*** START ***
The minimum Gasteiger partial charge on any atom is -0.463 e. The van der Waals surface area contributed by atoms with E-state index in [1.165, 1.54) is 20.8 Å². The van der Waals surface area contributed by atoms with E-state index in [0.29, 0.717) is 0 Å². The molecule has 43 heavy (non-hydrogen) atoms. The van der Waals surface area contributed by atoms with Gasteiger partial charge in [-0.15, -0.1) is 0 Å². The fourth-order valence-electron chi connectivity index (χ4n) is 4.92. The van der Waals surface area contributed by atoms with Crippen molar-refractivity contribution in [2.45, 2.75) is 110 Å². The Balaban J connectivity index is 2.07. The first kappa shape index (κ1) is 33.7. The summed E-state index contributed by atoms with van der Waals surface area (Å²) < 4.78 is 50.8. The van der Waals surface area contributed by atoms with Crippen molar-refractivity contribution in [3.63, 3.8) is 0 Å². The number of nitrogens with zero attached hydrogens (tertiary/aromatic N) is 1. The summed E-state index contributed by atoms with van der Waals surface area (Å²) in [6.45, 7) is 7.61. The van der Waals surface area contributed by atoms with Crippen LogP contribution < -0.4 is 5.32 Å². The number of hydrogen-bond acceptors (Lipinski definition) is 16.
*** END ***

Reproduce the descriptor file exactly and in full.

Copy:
The minimum Gasteiger partial charge on any atom is -0.463 e. The van der Waals surface area contributed by atoms with E-state index in [1.165, 1.54) is 20.8 Å². The van der Waals surface area contributed by atoms with E-state index in [0.29, 0.717) is 0 Å². The molecule has 43 heavy (non-hydrogen) atoms. The van der Waals surface area contributed by atoms with Gasteiger partial charge in [-0.15, -0.1) is 0 Å². The fourth-order valence-electron chi connectivity index (χ4n) is 4.92. The van der Waals surface area contributed by atoms with Crippen molar-refractivity contribution in [2.45, 2.75) is 110 Å². The Balaban J connectivity index is 2.07. The first kappa shape index (κ1) is 33.7. The summed E-state index contributed by atoms with van der Waals surface area (Å²) < 4.78 is 50.8. The van der Waals surface area contributed by atoms with Crippen molar-refractivity contribution in [3.63, 3.8) is 0 Å². The number of nitrogens with zero attached hydrogens (tertiary/aromatic N) is 1. The summed E-state index contributed by atoms with van der Waals surface area (Å²) in [6.45, 7) is 7.61. The van der Waals surface area contributed by atoms with Crippen LogP contribution < -0.4 is 5.32 Å². The number of hydrogen-bond acceptors (Lipinski definition) is 16.